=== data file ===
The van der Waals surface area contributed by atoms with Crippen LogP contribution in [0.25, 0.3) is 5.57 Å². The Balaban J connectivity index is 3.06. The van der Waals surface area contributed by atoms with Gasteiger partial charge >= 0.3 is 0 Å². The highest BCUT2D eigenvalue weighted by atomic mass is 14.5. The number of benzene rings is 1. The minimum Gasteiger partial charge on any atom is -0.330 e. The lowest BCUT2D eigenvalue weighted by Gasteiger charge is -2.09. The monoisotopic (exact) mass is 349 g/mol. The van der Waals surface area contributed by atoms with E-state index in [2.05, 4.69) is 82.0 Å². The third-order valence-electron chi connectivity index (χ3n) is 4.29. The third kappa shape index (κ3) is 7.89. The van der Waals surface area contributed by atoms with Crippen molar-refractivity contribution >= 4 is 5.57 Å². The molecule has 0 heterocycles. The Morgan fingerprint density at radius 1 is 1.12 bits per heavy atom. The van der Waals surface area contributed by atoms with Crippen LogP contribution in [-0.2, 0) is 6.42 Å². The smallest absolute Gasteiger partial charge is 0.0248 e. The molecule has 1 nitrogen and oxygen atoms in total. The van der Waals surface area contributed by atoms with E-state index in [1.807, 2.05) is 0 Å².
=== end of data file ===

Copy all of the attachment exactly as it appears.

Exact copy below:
The van der Waals surface area contributed by atoms with Crippen LogP contribution in [0.25, 0.3) is 5.57 Å². The Balaban J connectivity index is 3.06. The van der Waals surface area contributed by atoms with Gasteiger partial charge >= 0.3 is 0 Å². The highest BCUT2D eigenvalue weighted by atomic mass is 14.5. The number of benzene rings is 1. The minimum Gasteiger partial charge on any atom is -0.330 e. The lowest BCUT2D eigenvalue weighted by Gasteiger charge is -2.09. The monoisotopic (exact) mass is 349 g/mol. The van der Waals surface area contributed by atoms with E-state index in [2.05, 4.69) is 82.0 Å². The third-order valence-electron chi connectivity index (χ3n) is 4.29. The third kappa shape index (κ3) is 7.89. The van der Waals surface area contributed by atoms with Crippen molar-refractivity contribution >= 4 is 5.57 Å². The molecule has 0 heterocycles. The Morgan fingerprint density at radius 1 is 1.12 bits per heavy atom. The van der Waals surface area contributed by atoms with Crippen LogP contribution in [-0.2, 0) is 6.42 Å². The smallest absolute Gasteiger partial charge is 0.0248 e. The molecule has 1 nitrogen and oxygen atoms in total. The van der Waals surface area contributed by atoms with E-state index in [1.807, 2.05) is 0 Å².